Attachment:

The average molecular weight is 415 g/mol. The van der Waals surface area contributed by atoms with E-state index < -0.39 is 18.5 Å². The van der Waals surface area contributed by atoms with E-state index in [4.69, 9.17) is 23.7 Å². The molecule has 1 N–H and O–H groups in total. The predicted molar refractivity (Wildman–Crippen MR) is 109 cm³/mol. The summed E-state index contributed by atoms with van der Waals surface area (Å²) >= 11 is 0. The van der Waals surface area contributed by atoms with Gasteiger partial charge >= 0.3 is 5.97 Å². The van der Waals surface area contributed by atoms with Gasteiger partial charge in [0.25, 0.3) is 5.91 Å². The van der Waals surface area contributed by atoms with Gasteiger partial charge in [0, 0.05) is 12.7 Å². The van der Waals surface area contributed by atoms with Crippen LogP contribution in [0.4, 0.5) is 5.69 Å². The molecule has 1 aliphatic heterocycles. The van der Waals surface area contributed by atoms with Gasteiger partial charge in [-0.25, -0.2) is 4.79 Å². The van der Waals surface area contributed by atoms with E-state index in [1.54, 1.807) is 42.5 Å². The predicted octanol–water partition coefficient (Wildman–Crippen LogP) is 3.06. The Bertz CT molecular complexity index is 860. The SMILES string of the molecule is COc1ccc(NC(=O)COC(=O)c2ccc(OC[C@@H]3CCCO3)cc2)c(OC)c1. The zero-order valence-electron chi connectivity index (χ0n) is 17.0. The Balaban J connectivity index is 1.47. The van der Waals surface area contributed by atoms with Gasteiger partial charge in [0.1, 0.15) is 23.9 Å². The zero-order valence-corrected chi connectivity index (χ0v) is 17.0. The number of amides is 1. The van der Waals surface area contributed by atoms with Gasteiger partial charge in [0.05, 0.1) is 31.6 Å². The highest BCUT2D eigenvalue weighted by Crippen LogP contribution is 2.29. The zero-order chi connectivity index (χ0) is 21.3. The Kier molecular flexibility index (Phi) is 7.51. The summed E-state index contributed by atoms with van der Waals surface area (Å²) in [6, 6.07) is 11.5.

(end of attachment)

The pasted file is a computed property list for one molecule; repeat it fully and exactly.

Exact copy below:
The average molecular weight is 415 g/mol. The van der Waals surface area contributed by atoms with E-state index < -0.39 is 18.5 Å². The van der Waals surface area contributed by atoms with E-state index in [4.69, 9.17) is 23.7 Å². The molecule has 1 N–H and O–H groups in total. The predicted molar refractivity (Wildman–Crippen MR) is 109 cm³/mol. The summed E-state index contributed by atoms with van der Waals surface area (Å²) >= 11 is 0. The van der Waals surface area contributed by atoms with Gasteiger partial charge >= 0.3 is 5.97 Å². The van der Waals surface area contributed by atoms with Gasteiger partial charge in [0.25, 0.3) is 5.91 Å². The van der Waals surface area contributed by atoms with Gasteiger partial charge in [0, 0.05) is 12.7 Å². The van der Waals surface area contributed by atoms with Crippen LogP contribution in [0.4, 0.5) is 5.69 Å². The molecule has 1 aliphatic heterocycles. The van der Waals surface area contributed by atoms with Gasteiger partial charge in [-0.25, -0.2) is 4.79 Å². The van der Waals surface area contributed by atoms with E-state index in [1.54, 1.807) is 42.5 Å². The predicted octanol–water partition coefficient (Wildman–Crippen LogP) is 3.06. The Bertz CT molecular complexity index is 860. The SMILES string of the molecule is COc1ccc(NC(=O)COC(=O)c2ccc(OC[C@@H]3CCCO3)cc2)c(OC)c1. The zero-order valence-electron chi connectivity index (χ0n) is 17.0. The Balaban J connectivity index is 1.47. The van der Waals surface area contributed by atoms with Gasteiger partial charge in [0.1, 0.15) is 23.9 Å². The zero-order valence-corrected chi connectivity index (χ0v) is 17.0. The number of amides is 1. The van der Waals surface area contributed by atoms with Gasteiger partial charge in [0.05, 0.1) is 31.6 Å². The highest BCUT2D eigenvalue weighted by Crippen LogP contribution is 2.29. The zero-order chi connectivity index (χ0) is 21.3. The Kier molecular flexibility index (Phi) is 7.51. The summed E-state index contributed by atoms with van der Waals surface area (Å²) in [6, 6.07) is 11.5.